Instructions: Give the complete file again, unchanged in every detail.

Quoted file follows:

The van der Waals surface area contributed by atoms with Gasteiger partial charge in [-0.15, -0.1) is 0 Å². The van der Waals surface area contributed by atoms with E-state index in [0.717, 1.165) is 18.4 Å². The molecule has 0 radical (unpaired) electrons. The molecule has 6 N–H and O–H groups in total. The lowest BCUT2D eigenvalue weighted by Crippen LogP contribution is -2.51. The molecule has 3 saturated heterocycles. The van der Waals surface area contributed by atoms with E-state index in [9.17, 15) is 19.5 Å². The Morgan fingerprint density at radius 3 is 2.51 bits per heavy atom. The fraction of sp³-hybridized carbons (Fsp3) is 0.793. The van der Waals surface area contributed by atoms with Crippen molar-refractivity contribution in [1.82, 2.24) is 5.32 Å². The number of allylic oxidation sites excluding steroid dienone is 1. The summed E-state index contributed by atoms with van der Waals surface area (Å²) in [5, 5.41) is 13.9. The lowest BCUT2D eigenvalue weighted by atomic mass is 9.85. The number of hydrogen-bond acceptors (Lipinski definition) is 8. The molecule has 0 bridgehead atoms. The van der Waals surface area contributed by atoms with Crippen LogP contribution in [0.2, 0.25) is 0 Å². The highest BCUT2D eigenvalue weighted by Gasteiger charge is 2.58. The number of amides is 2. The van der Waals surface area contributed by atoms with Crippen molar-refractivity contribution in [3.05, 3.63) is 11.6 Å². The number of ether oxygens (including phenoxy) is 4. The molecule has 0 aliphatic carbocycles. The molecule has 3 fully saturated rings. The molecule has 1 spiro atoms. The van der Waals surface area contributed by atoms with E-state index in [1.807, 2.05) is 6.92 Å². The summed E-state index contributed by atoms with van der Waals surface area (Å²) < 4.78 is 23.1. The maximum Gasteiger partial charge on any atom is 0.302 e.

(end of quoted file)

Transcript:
The van der Waals surface area contributed by atoms with Gasteiger partial charge in [-0.15, -0.1) is 0 Å². The van der Waals surface area contributed by atoms with E-state index in [0.717, 1.165) is 18.4 Å². The molecule has 0 radical (unpaired) electrons. The molecule has 6 N–H and O–H groups in total. The lowest BCUT2D eigenvalue weighted by Crippen LogP contribution is -2.51. The molecule has 3 saturated heterocycles. The van der Waals surface area contributed by atoms with E-state index in [9.17, 15) is 19.5 Å². The Morgan fingerprint density at radius 3 is 2.51 bits per heavy atom. The fraction of sp³-hybridized carbons (Fsp3) is 0.793. The van der Waals surface area contributed by atoms with Crippen molar-refractivity contribution in [1.82, 2.24) is 5.32 Å². The number of allylic oxidation sites excluding steroid dienone is 1. The summed E-state index contributed by atoms with van der Waals surface area (Å²) in [5, 5.41) is 13.9. The lowest BCUT2D eigenvalue weighted by atomic mass is 9.85. The number of hydrogen-bond acceptors (Lipinski definition) is 8. The molecule has 0 bridgehead atoms. The van der Waals surface area contributed by atoms with Crippen LogP contribution in [0.2, 0.25) is 0 Å². The highest BCUT2D eigenvalue weighted by Gasteiger charge is 2.58. The number of amides is 2. The van der Waals surface area contributed by atoms with Crippen molar-refractivity contribution in [3.05, 3.63) is 11.6 Å². The number of ether oxygens (including phenoxy) is 4. The molecule has 0 aliphatic carbocycles. The molecule has 3 fully saturated rings. The molecule has 1 spiro atoms. The van der Waals surface area contributed by atoms with E-state index in [1.807, 2.05) is 6.92 Å². The summed E-state index contributed by atoms with van der Waals surface area (Å²) < 4.78 is 23.1. The maximum Gasteiger partial charge on any atom is 0.302 e.